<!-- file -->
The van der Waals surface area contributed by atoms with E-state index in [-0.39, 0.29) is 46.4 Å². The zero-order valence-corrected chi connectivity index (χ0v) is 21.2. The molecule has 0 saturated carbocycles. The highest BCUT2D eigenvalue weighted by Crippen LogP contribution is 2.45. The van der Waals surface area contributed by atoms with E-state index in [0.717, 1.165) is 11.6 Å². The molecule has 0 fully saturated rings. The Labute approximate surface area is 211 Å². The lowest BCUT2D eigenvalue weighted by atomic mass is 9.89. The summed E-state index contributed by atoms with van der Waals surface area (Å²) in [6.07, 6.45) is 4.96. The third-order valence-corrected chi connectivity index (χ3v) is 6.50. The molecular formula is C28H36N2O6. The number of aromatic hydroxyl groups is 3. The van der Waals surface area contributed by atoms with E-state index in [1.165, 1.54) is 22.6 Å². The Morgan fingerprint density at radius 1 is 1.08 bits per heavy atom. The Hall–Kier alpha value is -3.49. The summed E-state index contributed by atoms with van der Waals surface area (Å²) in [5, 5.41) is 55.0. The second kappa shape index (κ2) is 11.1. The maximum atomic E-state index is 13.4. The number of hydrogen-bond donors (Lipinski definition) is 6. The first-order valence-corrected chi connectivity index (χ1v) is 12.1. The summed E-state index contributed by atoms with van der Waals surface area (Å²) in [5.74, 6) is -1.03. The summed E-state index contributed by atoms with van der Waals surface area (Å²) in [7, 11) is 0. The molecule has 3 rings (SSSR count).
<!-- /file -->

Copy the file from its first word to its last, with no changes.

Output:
The van der Waals surface area contributed by atoms with E-state index in [-0.39, 0.29) is 46.4 Å². The zero-order valence-corrected chi connectivity index (χ0v) is 21.2. The molecule has 0 saturated carbocycles. The highest BCUT2D eigenvalue weighted by Crippen LogP contribution is 2.45. The van der Waals surface area contributed by atoms with E-state index in [0.717, 1.165) is 11.6 Å². The molecule has 0 fully saturated rings. The Labute approximate surface area is 211 Å². The lowest BCUT2D eigenvalue weighted by atomic mass is 9.89. The summed E-state index contributed by atoms with van der Waals surface area (Å²) in [6.07, 6.45) is 4.96. The third-order valence-corrected chi connectivity index (χ3v) is 6.50. The molecular formula is C28H36N2O6. The number of aromatic hydroxyl groups is 3. The van der Waals surface area contributed by atoms with E-state index in [1.165, 1.54) is 22.6 Å². The Morgan fingerprint density at radius 1 is 1.08 bits per heavy atom. The Hall–Kier alpha value is -3.49. The summed E-state index contributed by atoms with van der Waals surface area (Å²) in [5, 5.41) is 55.0. The second kappa shape index (κ2) is 11.1. The maximum atomic E-state index is 13.4. The number of hydrogen-bond donors (Lipinski definition) is 6. The first-order valence-corrected chi connectivity index (χ1v) is 12.1. The summed E-state index contributed by atoms with van der Waals surface area (Å²) in [5.74, 6) is -1.03. The summed E-state index contributed by atoms with van der Waals surface area (Å²) in [7, 11) is 0. The molecule has 3 rings (SSSR count).